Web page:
My final 25.4 mile pace was almost as fast as my first 22.5 miles, and I pulled into T2 with a bike time of 4:55:32 (fastest amateur and faster than six pros).  Mission accomplished!  Well, at least two-thirds of it. :)

The Run
"Ok, this is exactly why you signed-up.  You wanted this challenge.  Just run the first mile and we'll see where we're at."  These were the words I spoke to myself as I enter the parking lot on my bike.  I didn't let myself think about the fact the marathon I had to run.  I needed to approach it in much smaller, less daunting distances.

After racking my bike and changing into my run gear, I swallowed a gulp of gatorade and stuffed half a banana into my mouth before easing into a steady jog.  At the first mile-marker, I checked my watch.  8:14.  Well, that was a little slower than the 8:00 pace I was aiming for, but it was only the first mile.  At that moment, I heard the voice of a fellow competitor coming up behind me.  He mentioned Ballou Skies .  He had obviously noticed the uniform I wear for the best Tri Team around.  No, seriously.  Check out my teammates results.  We're setting PR's all over the country and continuing to raise awareness for the fight against Duchenne Muscular Dystrophy.  If you don't know about it, you better check it out.  The voice belonged to Kris Kocan from Meadville, PA.  We talked for a minute about Jason Jacobs, who also races for Ballou Skies and won the HalfRev on Sunday.  Our short conversation was a nice distraction, and I decided to let Kris pace me for as long as I could hang on.  I ran with Kris for about four miles at 7:35 pace and felt good.  I started telling myself it was just a long weekend run on legs that were tired from a hard training week.  This strategy worked because for the first 13.1 mile loop, I felt like I was on a victory lap.  Sure my legs were tired, but I've been in more pain at the half-iron distance.  Well, my victory lap was about to come to an end.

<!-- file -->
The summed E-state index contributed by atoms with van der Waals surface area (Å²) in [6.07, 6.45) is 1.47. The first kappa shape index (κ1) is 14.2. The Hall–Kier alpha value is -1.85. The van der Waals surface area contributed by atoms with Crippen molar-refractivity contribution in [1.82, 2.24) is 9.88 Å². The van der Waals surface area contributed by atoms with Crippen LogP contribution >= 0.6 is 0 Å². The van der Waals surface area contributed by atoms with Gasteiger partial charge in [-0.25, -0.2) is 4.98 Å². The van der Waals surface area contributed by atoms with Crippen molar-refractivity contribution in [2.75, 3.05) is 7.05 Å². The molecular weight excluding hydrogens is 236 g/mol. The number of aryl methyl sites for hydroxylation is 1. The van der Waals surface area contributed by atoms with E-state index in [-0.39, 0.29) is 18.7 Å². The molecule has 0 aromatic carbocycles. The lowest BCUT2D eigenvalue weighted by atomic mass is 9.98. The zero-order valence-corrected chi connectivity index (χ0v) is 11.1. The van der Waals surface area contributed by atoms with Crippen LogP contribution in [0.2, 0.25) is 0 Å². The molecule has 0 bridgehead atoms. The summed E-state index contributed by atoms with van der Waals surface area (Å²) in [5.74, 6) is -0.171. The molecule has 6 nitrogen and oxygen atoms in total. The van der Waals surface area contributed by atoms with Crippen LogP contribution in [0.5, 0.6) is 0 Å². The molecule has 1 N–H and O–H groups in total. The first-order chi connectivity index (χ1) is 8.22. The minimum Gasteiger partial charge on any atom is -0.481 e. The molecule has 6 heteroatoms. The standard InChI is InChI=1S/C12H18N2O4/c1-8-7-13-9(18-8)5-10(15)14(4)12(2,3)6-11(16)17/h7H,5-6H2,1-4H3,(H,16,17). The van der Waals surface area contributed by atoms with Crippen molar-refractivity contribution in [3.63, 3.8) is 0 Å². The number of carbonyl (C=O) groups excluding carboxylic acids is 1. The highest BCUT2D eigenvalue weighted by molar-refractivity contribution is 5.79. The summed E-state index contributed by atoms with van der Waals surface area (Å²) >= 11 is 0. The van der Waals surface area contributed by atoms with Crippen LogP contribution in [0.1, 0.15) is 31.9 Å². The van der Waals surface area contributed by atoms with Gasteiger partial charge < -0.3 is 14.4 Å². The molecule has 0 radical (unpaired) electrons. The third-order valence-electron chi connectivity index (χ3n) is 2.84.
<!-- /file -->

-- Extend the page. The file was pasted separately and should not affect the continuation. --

After the first mile of the second loop, I could feel my pace slowing and the pain building in my legs.  At this point, Matthew McDonough from Chicago ran up beside me.  I made a decision to run with him and let him pace me since Kris had fallen back.  Even though my legs did not want to go that fast, I made up my mind that's how it was going to be.  I'm sure Matt knew exactly what I was doing.  The toughest part of staying with him was catching-up to him after the aid stations.  He chose to run and drink, while I chose to walk and drink.  I wanted to make sure I was still getting fluids and calories in me not on me.  At about mile 18, Matt surprisingly veered off to go to the bathroom.  I thought this was a good sign as he might be hurting as much or more than I was.  However, without Matt to set the pace, I slowed and over the next few miles, Matt was able to catch and pass me for good.  My legs were hurting and I was doing everything I could to put one foot in front of the other.  With about 6.2 miles to go, my focus was on finishing the race.  My pace had slowed to over 9 minutes and now Travis Early from Fairport, NY was passing me with about 4 miles to go.  I needed something to rejuvenate me.